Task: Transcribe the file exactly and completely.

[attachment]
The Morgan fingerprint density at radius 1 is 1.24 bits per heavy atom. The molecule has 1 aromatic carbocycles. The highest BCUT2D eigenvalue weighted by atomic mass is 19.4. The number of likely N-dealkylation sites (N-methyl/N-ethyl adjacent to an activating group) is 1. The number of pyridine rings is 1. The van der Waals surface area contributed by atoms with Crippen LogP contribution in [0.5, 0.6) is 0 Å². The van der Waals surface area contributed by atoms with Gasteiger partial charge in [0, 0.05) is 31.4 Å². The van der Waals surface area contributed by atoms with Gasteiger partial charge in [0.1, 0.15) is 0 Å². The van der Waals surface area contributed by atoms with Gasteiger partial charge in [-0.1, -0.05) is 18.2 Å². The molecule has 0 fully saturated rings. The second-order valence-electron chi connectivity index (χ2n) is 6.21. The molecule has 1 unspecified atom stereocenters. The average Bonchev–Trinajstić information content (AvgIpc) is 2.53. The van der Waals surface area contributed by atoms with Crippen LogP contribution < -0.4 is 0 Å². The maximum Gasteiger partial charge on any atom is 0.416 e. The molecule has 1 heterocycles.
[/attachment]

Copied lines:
The Morgan fingerprint density at radius 1 is 1.24 bits per heavy atom. The molecule has 1 aromatic carbocycles. The highest BCUT2D eigenvalue weighted by atomic mass is 19.4. The number of likely N-dealkylation sites (N-methyl/N-ethyl adjacent to an activating group) is 1. The number of pyridine rings is 1. The van der Waals surface area contributed by atoms with Crippen LogP contribution in [0.5, 0.6) is 0 Å². The van der Waals surface area contributed by atoms with Gasteiger partial charge in [0, 0.05) is 31.4 Å². The van der Waals surface area contributed by atoms with Gasteiger partial charge in [0.1, 0.15) is 0 Å². The van der Waals surface area contributed by atoms with Gasteiger partial charge in [-0.1, -0.05) is 18.2 Å². The molecule has 0 fully saturated rings. The second-order valence-electron chi connectivity index (χ2n) is 6.21. The molecule has 1 unspecified atom stereocenters. The average Bonchev–Trinajstić information content (AvgIpc) is 2.53. The van der Waals surface area contributed by atoms with Crippen LogP contribution < -0.4 is 0 Å². The maximum Gasteiger partial charge on any atom is 0.416 e. The molecule has 1 heterocycles.